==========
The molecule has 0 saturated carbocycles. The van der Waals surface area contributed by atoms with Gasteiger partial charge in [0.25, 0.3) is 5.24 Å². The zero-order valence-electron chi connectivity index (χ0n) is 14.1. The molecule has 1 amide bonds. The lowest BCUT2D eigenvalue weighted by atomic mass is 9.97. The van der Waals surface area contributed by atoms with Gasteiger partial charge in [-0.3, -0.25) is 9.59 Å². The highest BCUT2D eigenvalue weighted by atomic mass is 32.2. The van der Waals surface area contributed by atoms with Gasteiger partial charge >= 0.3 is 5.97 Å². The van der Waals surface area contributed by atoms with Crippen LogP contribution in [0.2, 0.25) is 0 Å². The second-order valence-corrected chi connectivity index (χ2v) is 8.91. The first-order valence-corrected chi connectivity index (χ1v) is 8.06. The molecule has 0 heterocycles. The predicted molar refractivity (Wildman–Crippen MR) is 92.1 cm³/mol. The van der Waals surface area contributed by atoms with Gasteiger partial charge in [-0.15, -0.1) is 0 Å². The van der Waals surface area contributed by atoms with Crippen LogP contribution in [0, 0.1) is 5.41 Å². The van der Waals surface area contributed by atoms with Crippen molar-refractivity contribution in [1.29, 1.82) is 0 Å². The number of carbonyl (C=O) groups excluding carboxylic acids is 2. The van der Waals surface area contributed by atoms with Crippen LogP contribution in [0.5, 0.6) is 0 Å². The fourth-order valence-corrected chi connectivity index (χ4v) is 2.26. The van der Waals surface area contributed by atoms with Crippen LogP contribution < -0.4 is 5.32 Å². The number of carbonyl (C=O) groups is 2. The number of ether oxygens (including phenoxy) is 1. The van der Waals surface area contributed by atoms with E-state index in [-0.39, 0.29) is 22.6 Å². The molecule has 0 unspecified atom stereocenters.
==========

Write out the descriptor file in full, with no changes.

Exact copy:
The molecule has 0 saturated carbocycles. The van der Waals surface area contributed by atoms with Gasteiger partial charge in [0.25, 0.3) is 5.24 Å². The zero-order valence-electron chi connectivity index (χ0n) is 14.1. The molecule has 1 amide bonds. The lowest BCUT2D eigenvalue weighted by atomic mass is 9.97. The van der Waals surface area contributed by atoms with Gasteiger partial charge in [-0.3, -0.25) is 9.59 Å². The highest BCUT2D eigenvalue weighted by atomic mass is 32.2. The van der Waals surface area contributed by atoms with Gasteiger partial charge >= 0.3 is 5.97 Å². The van der Waals surface area contributed by atoms with Crippen LogP contribution in [0.2, 0.25) is 0 Å². The second-order valence-corrected chi connectivity index (χ2v) is 8.91. The first-order valence-corrected chi connectivity index (χ1v) is 8.06. The molecule has 0 heterocycles. The predicted molar refractivity (Wildman–Crippen MR) is 92.1 cm³/mol. The van der Waals surface area contributed by atoms with Gasteiger partial charge in [-0.15, -0.1) is 0 Å². The van der Waals surface area contributed by atoms with Crippen LogP contribution in [0, 0.1) is 5.41 Å². The van der Waals surface area contributed by atoms with Crippen molar-refractivity contribution in [1.29, 1.82) is 0 Å². The number of carbonyl (C=O) groups excluding carboxylic acids is 2. The van der Waals surface area contributed by atoms with Crippen LogP contribution in [0.5, 0.6) is 0 Å². The fourth-order valence-corrected chi connectivity index (χ4v) is 2.26. The van der Waals surface area contributed by atoms with Crippen LogP contribution < -0.4 is 5.32 Å². The number of carbonyl (C=O) groups is 2. The number of ether oxygens (including phenoxy) is 1. The van der Waals surface area contributed by atoms with E-state index in [-0.39, 0.29) is 22.6 Å². The molecule has 0 unspecified atom stereocenters.